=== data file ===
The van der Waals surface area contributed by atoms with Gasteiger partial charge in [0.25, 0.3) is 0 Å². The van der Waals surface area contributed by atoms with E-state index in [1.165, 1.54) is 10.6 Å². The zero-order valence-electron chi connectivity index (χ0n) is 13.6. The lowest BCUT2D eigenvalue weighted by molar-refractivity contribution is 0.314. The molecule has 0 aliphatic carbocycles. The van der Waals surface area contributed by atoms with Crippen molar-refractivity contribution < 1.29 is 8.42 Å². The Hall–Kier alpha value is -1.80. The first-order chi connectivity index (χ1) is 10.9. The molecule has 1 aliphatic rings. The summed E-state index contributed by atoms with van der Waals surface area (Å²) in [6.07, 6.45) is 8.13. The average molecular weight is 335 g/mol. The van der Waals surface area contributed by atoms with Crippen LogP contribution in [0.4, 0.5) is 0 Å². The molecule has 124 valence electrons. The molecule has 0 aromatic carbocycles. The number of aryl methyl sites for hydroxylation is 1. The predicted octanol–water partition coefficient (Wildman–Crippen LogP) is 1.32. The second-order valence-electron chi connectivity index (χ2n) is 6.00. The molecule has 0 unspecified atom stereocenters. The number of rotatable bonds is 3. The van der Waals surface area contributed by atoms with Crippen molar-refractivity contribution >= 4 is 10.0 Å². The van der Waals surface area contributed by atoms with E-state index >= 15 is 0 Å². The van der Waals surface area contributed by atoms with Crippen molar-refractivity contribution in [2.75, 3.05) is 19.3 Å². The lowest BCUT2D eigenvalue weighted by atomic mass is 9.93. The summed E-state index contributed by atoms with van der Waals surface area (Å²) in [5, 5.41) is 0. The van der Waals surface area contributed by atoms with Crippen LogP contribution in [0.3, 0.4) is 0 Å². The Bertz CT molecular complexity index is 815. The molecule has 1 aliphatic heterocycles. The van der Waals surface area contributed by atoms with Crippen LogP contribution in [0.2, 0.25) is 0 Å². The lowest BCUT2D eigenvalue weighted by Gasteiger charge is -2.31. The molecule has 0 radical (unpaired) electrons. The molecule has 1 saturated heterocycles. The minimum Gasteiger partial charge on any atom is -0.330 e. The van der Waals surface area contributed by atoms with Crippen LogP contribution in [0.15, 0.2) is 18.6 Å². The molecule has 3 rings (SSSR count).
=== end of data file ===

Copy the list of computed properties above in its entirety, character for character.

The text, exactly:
The van der Waals surface area contributed by atoms with Gasteiger partial charge in [0.25, 0.3) is 0 Å². The van der Waals surface area contributed by atoms with E-state index in [1.165, 1.54) is 10.6 Å². The zero-order valence-electron chi connectivity index (χ0n) is 13.6. The lowest BCUT2D eigenvalue weighted by molar-refractivity contribution is 0.314. The molecule has 0 aliphatic carbocycles. The van der Waals surface area contributed by atoms with Crippen molar-refractivity contribution < 1.29 is 8.42 Å². The Hall–Kier alpha value is -1.80. The first-order chi connectivity index (χ1) is 10.9. The molecule has 1 aliphatic rings. The summed E-state index contributed by atoms with van der Waals surface area (Å²) in [6.07, 6.45) is 8.13. The average molecular weight is 335 g/mol. The van der Waals surface area contributed by atoms with Crippen LogP contribution in [0.4, 0.5) is 0 Å². The molecule has 124 valence electrons. The molecule has 0 aromatic carbocycles. The number of aryl methyl sites for hydroxylation is 1. The predicted octanol–water partition coefficient (Wildman–Crippen LogP) is 1.32. The second-order valence-electron chi connectivity index (χ2n) is 6.00. The molecule has 0 unspecified atom stereocenters. The number of rotatable bonds is 3. The van der Waals surface area contributed by atoms with Crippen molar-refractivity contribution >= 4 is 10.0 Å². The van der Waals surface area contributed by atoms with E-state index >= 15 is 0 Å². The van der Waals surface area contributed by atoms with Crippen molar-refractivity contribution in [2.75, 3.05) is 19.3 Å². The lowest BCUT2D eigenvalue weighted by atomic mass is 9.93. The summed E-state index contributed by atoms with van der Waals surface area (Å²) in [5, 5.41) is 0. The van der Waals surface area contributed by atoms with Crippen LogP contribution in [0.3, 0.4) is 0 Å². The Bertz CT molecular complexity index is 815. The molecule has 1 aliphatic heterocycles. The van der Waals surface area contributed by atoms with Crippen LogP contribution in [0.2, 0.25) is 0 Å². The lowest BCUT2D eigenvalue weighted by Gasteiger charge is -2.31. The molecule has 0 radical (unpaired) electrons. The molecule has 1 saturated heterocycles. The minimum Gasteiger partial charge on any atom is -0.330 e. The van der Waals surface area contributed by atoms with Crippen LogP contribution in [0.15, 0.2) is 18.6 Å². The molecule has 3 rings (SSSR count).